Past and Present: Rubella and Zika


Dengue, zika and chikungunya fever mosquito (aedes aegypti) on human skin

The past can teach us important lessons if we are observant. This is especially true for infectious diseases and the power of immunizations. Vaccines have turned diseases of epidemic proportion into distant memories; it is critical to remember these past events and to use their lessons to guide us as we face new health challenges today.

I invite you to travel back in time. It is the winter of 1964, and Philadelphia and New York are the epicenters of a worldwide viral epidemic that has swept into America from Europe. Transmitted like the common cold, the viral infection is typically not severe. Those afflicted experience a sore throat, watery eyes, and a faint rash, followed by complete recovery. However, if the infection occurs early in pregnancy, the consequences for the developing baby are potentially catastrophic. One percent of infants born to mothers who acquire the infection during the first few months of pregnancy are born with severe birth defects; most of the affected babies experience deafness, heart defects, and cataracts, but virtually every organ of the developing infant can be affected. Twenty thousand babies are born with these abnormalities, and eleven thousand die.  This is the story of the Rubella Virus.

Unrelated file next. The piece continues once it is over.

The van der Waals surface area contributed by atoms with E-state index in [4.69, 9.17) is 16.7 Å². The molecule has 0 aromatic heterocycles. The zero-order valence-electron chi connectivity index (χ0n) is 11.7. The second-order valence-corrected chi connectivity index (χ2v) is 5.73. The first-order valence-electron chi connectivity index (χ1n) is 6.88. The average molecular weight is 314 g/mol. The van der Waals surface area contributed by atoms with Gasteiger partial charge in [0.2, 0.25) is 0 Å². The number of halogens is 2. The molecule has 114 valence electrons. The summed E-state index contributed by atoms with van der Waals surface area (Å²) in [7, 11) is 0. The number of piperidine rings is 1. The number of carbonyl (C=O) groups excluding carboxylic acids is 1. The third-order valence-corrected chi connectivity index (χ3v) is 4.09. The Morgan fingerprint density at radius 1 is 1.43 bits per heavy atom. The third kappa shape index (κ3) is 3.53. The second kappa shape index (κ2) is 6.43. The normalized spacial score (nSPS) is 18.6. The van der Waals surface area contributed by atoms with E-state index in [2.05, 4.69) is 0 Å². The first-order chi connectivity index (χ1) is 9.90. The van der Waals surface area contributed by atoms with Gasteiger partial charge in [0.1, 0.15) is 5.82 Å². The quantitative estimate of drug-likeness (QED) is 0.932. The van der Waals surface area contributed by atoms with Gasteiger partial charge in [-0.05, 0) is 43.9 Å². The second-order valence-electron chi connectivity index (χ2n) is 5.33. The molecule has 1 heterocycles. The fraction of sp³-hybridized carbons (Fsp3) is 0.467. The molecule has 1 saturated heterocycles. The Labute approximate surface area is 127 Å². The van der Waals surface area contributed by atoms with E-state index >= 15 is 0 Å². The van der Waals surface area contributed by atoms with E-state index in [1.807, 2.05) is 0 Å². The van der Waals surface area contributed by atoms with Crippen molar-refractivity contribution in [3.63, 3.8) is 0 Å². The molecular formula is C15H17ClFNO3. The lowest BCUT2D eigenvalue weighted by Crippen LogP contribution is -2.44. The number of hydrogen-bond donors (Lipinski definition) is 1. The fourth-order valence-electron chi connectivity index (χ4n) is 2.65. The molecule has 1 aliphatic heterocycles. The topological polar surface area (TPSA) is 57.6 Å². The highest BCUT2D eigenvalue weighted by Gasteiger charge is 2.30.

Fast forward to present day, Miami. A viral epidemic is sweeping into the United States from South America. While this virus is transmitted by a mosquito, it also produces mild symptoms: a sore throat, sore joints, and a faint rash.  Many people are not even aware they have been infected. And yet, like the Rubella Virus, an infection that occurs early in pregnancy can be devastating. One percent of infants born to mothers who acquire the infection early in their pregnancy will give birth to babies with severe birth defects, most commonly microcephaly.

The epidemic is happening now and the future is unclear. This is the unfolding story of the Zika Virus.

The epidemic that swept America in 1964 is uncanny in its similarity to what is happening today. Will twenty thousand newborns be born with severe birth defects, as in 1964?

Let’s travel back in time again. Returning to Philadelphia, it is 1969 and a vaccine has been developed. Due to vaccination efforts, by 2004 the Rubella Virus that spread into America from Europe has been completely eradicated from The United States. And just last year, in 2015, the virus was declared eradicated from the Americas.  This is the happy ending to the story of Rubella, and a testimony to the power of vaccines.

As of today, 2016, there is no vaccine for the Zika Virus that is spreading into the northern hemisphere from the south. We need a vaccine, as it will be the ultimate cure. And yet, in the present day United States there are individuals who are skeptical about the benefits of vaccines.

The past is a powerful teacher. As Zika knocks at our door, one only needs to pause and remember the story of Rubella. The benefits of vaccines become crystal clear.